ARFID In Children With Autism PANS And PANDAS
Avoidant/Restrictive Food Intake Disorder (ARFID) is a type of eating disorder characterized by a persistent failure to meet appropriate nutritional and/or energy needs. Individuals with ARFID may fear certain foods or strongly dislike certain textures and may also experience weight loss or nutritional deficiencies. It is more common in children with autism, PANS, and PANDAS.
ARFID is a serious condition that can significantly impact a child’s growth and development. It is important to seek medical and nutritional support as soon as possible to help manage the condition and ensure that the child receives the appropriate care.
Top 5 tips for dealing with a child with ARFID from a medical and nutritional perspective:
- Work with a team of healthcare professionals. A child with ARFID should be evaluated and treated by a team of healthcare professionals, including a paediatrician, a registered Nutritional Therapist or dietitian, and a mental health professional. This team can work together to develop a treatment plan that addresses the child’s physical and emotional needs.
- Ensure that you address health issues such as acid reflux, impaction in the colon from backed-up stool, constipation, tongue tie, food allergies, coeliac disease, IBD (inflammatory Bowel Disease), environmental toxins such as mould, and underlying infections such as streptococcal infection, viral infections like EBV, or Lyme and co-infections.
- Encourage small, incremental changes. Children with ARFID may be resistant to trying new foods or expanding their food intake. It is important to start small and encourage the child to make incremental changes to their diet. This can be done through exposure therapy, where the child is gradually exposed to the feared food over time.
- Provide consistent and structured meals. Children with ARFID may benefit from a consistent and structured meal routine. This can help them feel more in control and less anxious about eating. It is also important to provide a variety of food options and to involve the child in meal planning and preparation.
- Address underlying emotional issues. Children with ARFID may have underlying emotional issues contributing to their eating disorders. It is important to address these issues through therapy and counselling and to provide support and encouragement for the child to work through their feelings.
Top 5 Things to Avoid when Dealing with a Child with ARFID:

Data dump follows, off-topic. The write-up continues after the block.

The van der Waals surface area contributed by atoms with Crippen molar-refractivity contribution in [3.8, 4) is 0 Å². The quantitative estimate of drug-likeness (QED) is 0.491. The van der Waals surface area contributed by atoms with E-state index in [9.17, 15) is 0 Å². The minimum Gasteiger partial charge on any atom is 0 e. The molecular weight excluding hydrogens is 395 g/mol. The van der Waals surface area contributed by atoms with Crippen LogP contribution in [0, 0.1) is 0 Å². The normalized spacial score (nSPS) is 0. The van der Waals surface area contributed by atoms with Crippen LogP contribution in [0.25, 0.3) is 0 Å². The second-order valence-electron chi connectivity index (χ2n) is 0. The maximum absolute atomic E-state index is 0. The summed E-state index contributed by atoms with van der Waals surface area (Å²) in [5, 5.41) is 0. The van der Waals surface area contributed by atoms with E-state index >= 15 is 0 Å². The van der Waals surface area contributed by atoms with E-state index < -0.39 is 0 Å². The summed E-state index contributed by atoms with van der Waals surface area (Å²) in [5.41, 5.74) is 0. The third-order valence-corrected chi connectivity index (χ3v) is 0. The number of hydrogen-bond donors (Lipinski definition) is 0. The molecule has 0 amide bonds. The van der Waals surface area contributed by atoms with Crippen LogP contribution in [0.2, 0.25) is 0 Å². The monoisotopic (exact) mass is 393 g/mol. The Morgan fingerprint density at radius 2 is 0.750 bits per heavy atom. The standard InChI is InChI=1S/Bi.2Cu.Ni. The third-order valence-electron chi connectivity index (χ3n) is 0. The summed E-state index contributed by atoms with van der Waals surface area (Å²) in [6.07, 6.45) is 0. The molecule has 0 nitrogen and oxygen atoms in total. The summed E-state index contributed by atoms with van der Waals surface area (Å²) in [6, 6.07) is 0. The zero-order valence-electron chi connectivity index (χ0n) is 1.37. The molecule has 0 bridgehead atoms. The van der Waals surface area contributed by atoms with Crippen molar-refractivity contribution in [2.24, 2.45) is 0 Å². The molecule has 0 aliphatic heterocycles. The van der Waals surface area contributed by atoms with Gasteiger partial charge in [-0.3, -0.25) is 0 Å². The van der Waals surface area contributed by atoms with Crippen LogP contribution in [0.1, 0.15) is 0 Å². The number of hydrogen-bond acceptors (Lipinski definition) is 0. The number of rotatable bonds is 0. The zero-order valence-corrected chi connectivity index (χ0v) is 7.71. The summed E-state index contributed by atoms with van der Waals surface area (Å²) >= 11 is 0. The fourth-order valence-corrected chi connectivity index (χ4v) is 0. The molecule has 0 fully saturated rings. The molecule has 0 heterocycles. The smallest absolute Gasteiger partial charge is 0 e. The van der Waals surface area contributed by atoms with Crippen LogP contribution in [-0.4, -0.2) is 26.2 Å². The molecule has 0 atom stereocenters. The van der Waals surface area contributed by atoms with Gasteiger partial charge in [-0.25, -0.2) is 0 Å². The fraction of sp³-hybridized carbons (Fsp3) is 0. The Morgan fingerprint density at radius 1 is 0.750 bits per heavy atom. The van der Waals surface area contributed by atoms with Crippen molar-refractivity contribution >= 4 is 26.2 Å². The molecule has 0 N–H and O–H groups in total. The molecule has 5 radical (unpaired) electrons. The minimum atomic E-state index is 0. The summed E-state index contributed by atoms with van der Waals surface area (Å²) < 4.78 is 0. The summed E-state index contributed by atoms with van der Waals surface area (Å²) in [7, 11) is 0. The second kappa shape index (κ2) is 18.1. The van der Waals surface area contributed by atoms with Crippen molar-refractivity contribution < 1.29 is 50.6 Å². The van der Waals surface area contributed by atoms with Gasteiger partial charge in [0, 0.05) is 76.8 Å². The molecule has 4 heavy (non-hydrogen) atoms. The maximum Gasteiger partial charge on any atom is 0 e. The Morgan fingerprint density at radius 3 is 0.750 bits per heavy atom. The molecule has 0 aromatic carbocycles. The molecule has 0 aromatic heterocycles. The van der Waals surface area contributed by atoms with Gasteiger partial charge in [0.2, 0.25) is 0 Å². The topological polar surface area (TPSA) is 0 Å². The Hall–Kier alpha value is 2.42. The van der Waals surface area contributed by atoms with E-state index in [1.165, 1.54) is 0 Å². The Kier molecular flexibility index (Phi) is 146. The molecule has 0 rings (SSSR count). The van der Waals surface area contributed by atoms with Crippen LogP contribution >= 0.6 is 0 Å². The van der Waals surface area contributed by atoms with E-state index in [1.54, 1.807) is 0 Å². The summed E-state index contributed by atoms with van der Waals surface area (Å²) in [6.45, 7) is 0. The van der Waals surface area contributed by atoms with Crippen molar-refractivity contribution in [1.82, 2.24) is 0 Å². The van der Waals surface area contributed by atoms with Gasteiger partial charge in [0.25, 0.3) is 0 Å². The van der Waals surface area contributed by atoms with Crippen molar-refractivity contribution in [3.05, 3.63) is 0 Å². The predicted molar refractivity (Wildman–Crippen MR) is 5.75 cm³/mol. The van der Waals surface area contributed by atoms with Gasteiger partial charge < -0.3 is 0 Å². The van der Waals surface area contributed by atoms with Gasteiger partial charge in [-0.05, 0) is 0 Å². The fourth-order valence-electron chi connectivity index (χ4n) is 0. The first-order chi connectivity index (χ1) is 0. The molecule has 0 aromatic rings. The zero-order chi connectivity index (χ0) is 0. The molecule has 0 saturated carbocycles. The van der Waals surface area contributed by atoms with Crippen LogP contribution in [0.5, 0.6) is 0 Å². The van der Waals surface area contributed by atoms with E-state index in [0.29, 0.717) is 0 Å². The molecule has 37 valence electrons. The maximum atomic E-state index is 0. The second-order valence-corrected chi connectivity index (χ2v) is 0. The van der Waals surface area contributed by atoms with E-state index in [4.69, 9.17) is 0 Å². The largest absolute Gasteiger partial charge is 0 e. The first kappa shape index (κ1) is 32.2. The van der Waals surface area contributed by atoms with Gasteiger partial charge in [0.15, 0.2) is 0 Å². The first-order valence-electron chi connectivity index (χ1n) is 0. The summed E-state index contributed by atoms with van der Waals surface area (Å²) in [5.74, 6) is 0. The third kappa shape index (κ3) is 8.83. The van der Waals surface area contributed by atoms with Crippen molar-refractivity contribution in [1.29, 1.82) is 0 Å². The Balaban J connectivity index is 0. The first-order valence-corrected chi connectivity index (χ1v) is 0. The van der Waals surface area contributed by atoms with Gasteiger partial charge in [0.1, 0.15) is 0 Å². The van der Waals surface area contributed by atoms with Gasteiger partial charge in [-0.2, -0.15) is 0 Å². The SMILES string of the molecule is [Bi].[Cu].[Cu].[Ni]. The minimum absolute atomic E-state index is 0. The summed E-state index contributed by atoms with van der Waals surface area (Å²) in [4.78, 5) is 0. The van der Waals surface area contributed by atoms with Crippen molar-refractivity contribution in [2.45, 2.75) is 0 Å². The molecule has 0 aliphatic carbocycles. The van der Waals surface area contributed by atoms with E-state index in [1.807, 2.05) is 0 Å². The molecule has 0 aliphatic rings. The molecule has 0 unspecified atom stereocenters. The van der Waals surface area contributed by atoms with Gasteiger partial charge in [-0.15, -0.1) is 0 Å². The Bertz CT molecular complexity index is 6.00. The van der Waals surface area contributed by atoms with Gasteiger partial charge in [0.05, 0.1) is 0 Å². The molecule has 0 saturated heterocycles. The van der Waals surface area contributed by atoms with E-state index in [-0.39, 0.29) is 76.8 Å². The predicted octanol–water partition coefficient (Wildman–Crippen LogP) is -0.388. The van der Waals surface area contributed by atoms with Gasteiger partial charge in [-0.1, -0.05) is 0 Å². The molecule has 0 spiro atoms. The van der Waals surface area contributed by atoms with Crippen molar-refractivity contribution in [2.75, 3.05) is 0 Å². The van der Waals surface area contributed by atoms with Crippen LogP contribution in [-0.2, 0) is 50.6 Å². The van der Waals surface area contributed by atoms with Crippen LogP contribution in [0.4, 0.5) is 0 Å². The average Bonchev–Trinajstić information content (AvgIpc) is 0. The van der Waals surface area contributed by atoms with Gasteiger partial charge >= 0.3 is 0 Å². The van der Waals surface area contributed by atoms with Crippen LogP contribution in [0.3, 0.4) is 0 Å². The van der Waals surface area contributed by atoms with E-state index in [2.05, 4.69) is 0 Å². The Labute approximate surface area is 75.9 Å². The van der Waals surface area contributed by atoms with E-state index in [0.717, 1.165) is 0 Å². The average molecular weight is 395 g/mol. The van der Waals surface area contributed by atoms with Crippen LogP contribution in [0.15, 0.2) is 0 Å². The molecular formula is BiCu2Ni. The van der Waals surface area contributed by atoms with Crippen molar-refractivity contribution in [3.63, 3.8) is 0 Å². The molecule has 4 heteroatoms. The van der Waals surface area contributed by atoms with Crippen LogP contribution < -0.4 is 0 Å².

- Pressure or forcing the child to try new foods or expand their intake. This can lead to increased anxiety and resistance.
- Ignoring or minimizing the child’s feelings or concerns about food.
- Using food as a reward or punishment.
- Making meal times a source of conflict or stress.
- Neglecting to seek professional help and support from healthcare professionals.
Top 10 supplements that may be beneficial for a child with ARFID:
- Multivitamin: to ensure adequate intake of essential vitamins and minerals
- Omega-3 fatty acids: for brain and heart health
- Probiotics: to support gut health and digestion
- Vitamin D: for bone health and immunity
- Vitamin B12: for energy metabolism and nervous system function
- Iron: for oxygen transport and immunity
- Zinc: for immune function and wound healing
- Calcium: for bone health
- Protein powder: to support muscle growth and repair
- Prebiotic supplements like psyllium husk, inulin, FOS, mucilage (a type of soluble fibre derived from various plants’ seeds, roots, and leaves), and resistant starches from rice, potatoes, green bananas, legumes (beans and lentils).
It’s important to note that supplements should be used in addition to, not as a replacement for, a balanced diet. A child with ARFID should work with a Registered Nutritional Therapist or dietitian to create a personalised meal plan that provides adequate nutrition. And also, it’s important to consult a qualified professional or your doctor before giving any supplement to a child.
ARFID is a complex condition that requires a multidisciplinary approach and an individualized treatment plan. By working with a team of healthcare professionals, encouraging small changes, providing consistent and structured meals, addressing underlying emotional issues, and monitoring the child’s growth and development, parents and caregivers can help a child with ARFID manage their condition and improve their overall well-being.
PRO TIP: Cooking and then cooling down rice, pasta, and potatoes can increase their resistant starch levels by up to sixteen times, even if they are reheated before consumption!
- American Psychiatric Association. (2013). Diagnostic and Statistical Manual of Mental Disorders, Fifth Edition. Arlington, VA: American Psychiatric Publishing.
- Lock, J., Le Grange, D., Agras, W.S., Moye, A., Bryson, S.W., Jo, B., & Kraemer, H.C. (2016). The Academy for Eating Disorders position paper: Eating disorders are serious mental illnesses. International Journal of Eating Disorders, 49(3), 187–193.
- National Institute of Mental Health (NIMH). (2022). Eating Disorders: About More Than Food. Available online: https://www.nimh.nih.gov/health/topics/eating-disorders/index.shtml
- American Academy of Pediatrics. (2021). Pediatric Feeding and Swallowing: From Basic Science to Clinical Practice. Available online: https://www.aap.org/en-us/about-the-aap/aap-press-room/pages